One day she went out to play evening bingo as she usually did, and at the middle of the session she made the rounds and said her goodbyes. Something had changed in how she felt, and she knew she was going to die soon.
She had worked her life as a nurse. She knew the score, and had no interest in making any effort to extend her time. She was tired and ready to go.
She made more of these goodbyes that day, drove home and parked her car for the last time.
We got a doc to come visit and he said her COPD was worsening. he got some oxygen there for her comfort and meds for pain. In a week she lost consciousness, and 3 days later she was gone. Remarkably, she died 34 years to the day after her middle son.
We gathered there as families often do, visiting with her and still talking to her as she slept. Played music, chatted, turned her room into the party room. My sister and I felt this was just wrong. Here was a woman who could hardly fart in front of you, and here all this family came and went, who claimed that she could still hear them and somehow that was comforting to her. I knew it was for us and not her. She needed some peace so she could find peace, and I said as much. It caused some bad feelings but they moved the "party" out of her room, and we stayed with her quietly one or two at a time and she was gone.
Now I look back and take that other perspective. Mom was not afraid, she was ready to go. The meds took away the pain, but the emotional pain of our being there was huge. She knew how much pain we would be in, and she felt that with us. It was agony for her. She had suffered all those years after her son had died, she knew the pain that was to come.
I look back and realize this now. I think that for those who are not afraid, NOT being surrounded by already grieving loved ones would be so much better. I think of the comfort that nurses give dying patients, comfort with no baggage and want to thank each and every one who has been there for a patient. Caring and comfort that is not this shared grieving.
I must thank you guys and gals for helping me to think, to get to a different place.
My face is not even wet as I type these thoughts out. There is nothing at all wrong with crying, I am just not hurting that way. It is a liberating feeling.

Heart and hugs.

My dad was also ready to go. He really stopped living when he knew for sure that he would never recover enough to do any of the things he enjoyed.

At first when he got sick he had hope that he would get better. Chemo and radiation took their toll but he was still able to do a lot of things as before...just maybe a little more slowly and not as often. Then the stroke and he learned to walk again...and he had some hope though he had lost use of one arm, for the most part. That limited his abilities...no golf, no woodworking. Then the accident...he was not going to walk unaided again. No driving, no dancing...a life of watching TV and feeling unwell. He was done.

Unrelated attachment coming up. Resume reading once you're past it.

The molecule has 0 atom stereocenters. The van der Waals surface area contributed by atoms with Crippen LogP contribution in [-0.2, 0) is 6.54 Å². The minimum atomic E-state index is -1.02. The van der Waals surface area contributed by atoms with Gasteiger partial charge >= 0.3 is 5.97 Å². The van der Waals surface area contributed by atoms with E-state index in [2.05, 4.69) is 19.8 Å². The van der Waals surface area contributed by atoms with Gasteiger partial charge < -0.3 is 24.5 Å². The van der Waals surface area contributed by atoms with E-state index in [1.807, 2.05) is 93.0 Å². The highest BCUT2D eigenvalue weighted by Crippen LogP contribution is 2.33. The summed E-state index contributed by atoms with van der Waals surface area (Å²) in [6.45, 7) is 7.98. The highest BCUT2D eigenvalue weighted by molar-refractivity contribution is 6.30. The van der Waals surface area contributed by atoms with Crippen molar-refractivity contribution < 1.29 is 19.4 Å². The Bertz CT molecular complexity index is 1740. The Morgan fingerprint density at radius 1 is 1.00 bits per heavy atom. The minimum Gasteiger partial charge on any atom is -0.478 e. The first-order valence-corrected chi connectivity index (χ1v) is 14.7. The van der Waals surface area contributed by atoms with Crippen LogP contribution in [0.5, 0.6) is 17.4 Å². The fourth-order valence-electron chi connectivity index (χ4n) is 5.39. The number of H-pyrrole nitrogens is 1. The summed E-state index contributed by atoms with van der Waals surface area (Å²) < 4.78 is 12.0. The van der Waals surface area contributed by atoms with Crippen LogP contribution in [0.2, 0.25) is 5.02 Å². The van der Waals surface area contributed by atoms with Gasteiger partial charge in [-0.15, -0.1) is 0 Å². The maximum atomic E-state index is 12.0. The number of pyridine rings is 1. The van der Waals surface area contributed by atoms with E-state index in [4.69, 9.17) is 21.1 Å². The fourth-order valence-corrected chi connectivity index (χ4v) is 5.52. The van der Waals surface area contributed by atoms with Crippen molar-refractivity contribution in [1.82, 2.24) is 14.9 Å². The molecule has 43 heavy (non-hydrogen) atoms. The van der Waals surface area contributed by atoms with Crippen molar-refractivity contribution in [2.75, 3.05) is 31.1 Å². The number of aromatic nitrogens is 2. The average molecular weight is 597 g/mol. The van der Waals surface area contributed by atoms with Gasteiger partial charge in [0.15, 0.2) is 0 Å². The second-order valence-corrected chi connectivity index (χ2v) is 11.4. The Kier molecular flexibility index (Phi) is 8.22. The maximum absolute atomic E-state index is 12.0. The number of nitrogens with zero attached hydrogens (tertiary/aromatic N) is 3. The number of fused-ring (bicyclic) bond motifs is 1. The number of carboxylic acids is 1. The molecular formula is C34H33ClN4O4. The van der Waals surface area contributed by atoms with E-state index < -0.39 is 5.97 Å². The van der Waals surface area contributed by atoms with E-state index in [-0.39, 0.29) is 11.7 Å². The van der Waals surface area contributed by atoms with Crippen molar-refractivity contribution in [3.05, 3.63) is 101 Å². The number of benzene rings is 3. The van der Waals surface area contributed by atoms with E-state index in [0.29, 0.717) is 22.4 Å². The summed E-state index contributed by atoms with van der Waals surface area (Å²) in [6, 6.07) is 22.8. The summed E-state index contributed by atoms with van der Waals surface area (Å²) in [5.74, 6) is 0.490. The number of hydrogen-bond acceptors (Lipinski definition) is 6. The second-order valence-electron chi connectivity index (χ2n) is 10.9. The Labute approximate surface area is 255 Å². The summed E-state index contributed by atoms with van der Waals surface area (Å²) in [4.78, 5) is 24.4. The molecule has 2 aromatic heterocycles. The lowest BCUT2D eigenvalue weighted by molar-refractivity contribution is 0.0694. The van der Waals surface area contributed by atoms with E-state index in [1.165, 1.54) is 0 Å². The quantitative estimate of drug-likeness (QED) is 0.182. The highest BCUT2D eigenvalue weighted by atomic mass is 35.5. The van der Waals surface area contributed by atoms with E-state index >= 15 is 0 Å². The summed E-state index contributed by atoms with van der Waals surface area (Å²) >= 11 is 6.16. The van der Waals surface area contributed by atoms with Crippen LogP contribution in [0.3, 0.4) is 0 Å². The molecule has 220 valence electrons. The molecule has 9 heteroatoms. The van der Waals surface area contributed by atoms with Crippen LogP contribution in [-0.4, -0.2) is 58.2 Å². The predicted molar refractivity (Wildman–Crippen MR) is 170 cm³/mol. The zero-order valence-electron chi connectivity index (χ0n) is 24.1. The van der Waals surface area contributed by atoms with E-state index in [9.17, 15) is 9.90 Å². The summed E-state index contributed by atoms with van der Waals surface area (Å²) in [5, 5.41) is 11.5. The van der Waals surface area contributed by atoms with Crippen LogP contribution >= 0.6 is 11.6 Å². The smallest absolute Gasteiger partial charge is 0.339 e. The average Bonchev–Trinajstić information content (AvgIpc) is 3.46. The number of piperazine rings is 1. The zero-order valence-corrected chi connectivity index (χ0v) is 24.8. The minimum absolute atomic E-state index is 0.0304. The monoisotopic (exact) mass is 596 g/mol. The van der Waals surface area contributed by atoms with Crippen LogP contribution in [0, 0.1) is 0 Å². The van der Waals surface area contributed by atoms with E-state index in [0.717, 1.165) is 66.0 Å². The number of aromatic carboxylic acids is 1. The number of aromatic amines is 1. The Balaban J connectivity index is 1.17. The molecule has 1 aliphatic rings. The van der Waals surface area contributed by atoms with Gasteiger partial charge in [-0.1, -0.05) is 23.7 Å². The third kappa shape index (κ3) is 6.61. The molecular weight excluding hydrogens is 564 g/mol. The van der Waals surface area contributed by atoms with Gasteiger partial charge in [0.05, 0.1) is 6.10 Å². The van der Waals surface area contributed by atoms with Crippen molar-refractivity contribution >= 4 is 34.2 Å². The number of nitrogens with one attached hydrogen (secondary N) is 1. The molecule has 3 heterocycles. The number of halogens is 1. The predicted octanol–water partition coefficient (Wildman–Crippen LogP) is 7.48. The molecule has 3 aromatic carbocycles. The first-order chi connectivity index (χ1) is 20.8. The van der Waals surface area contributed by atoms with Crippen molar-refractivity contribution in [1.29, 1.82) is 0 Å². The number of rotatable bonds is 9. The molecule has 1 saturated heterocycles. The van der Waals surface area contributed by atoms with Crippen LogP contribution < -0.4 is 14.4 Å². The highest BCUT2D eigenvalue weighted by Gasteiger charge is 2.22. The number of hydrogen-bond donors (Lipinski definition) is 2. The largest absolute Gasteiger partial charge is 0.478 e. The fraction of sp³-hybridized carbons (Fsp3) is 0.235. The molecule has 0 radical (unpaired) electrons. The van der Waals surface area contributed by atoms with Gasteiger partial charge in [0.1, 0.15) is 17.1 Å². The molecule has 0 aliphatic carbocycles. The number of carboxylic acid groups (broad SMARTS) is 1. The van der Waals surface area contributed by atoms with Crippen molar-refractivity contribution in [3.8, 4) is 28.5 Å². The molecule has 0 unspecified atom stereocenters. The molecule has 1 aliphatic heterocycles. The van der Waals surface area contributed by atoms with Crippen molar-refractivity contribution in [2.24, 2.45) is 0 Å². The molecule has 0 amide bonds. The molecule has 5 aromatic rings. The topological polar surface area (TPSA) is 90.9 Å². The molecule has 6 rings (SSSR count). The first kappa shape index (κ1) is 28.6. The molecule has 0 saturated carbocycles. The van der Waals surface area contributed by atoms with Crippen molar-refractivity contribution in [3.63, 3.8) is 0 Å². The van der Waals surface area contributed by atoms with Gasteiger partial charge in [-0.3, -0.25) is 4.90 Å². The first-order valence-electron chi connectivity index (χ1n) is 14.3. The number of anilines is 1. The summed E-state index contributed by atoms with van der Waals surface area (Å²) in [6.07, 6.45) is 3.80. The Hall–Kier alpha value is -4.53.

It's hard to accept at first but with time you can change your perspective and realize that sometimes it's just time.

It help when you come to terms. The loss is still there in one way...since their presence is missing from your life but you realize that their life, as they knew and wanted it, was over before their bodies gave out.

More hugs.
hugs back at you. Heart
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17-06-2016, 10:20 PM
RE: Making headway with death and loss
(17-06-2016 10:07 PM)Fireball Wrote:  Sadcryface
Hug
Thumbsup

Thanks for sharing. Ever since I realized I was an atheist and started visiting atheist forums, I have gained a whole new perspective on death, with a far more positive spin than my old religious views gave me.
I can only imagine the theist perspective. The thinking though, that has changed here for me.
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17-06-2016, 10:29 PM
RE: Making headway with death and loss
Many hugs. You are such a sweet person to have on this forum. I'm so glad you are here. You're support of me after losing Nishi was very comforting. Just wanted to say that. Heart
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17-06-2016, 10:58 PM
RE: Making headway with death and loss
(17-06-2016 10:29 PM)jennybee Wrote:  Many hugs. You are such a sweet person to have on this forum. I'm so glad you are here. You're support of me after losing Nishi was very comforting. Just wanted to say that. Heart
I looked back and see that you guys had Nishi for a year, and he joined about the same time as you. Amazing what can happen in a year.
I am glad you chose to come back, Jenny. It would not be right here without you.
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17-06-2016, 11:17 PM
RE: Making headway with death and loss
(17-06-2016 09:55 PM)skyking Wrote:  ...
My face is not even wet as I type these thoughts out.
...

A bit wet while reading them though.

Hug

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17-06-2016, 11:29 PM
RE: Making headway with death and loss
(17-06-2016 11:17 PM)DLJ Wrote:  
(17-06-2016 09:55 PM)skyking Wrote:  ...
My face is not even wet as I type these thoughts out.
...

A bit wet while reading them though.

Hug
Hug
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18-06-2016, 12:08 AM
RE: Making headway with death and loss
At peace is a good way to live, but it often takes courage to get there.

Much love, brotha.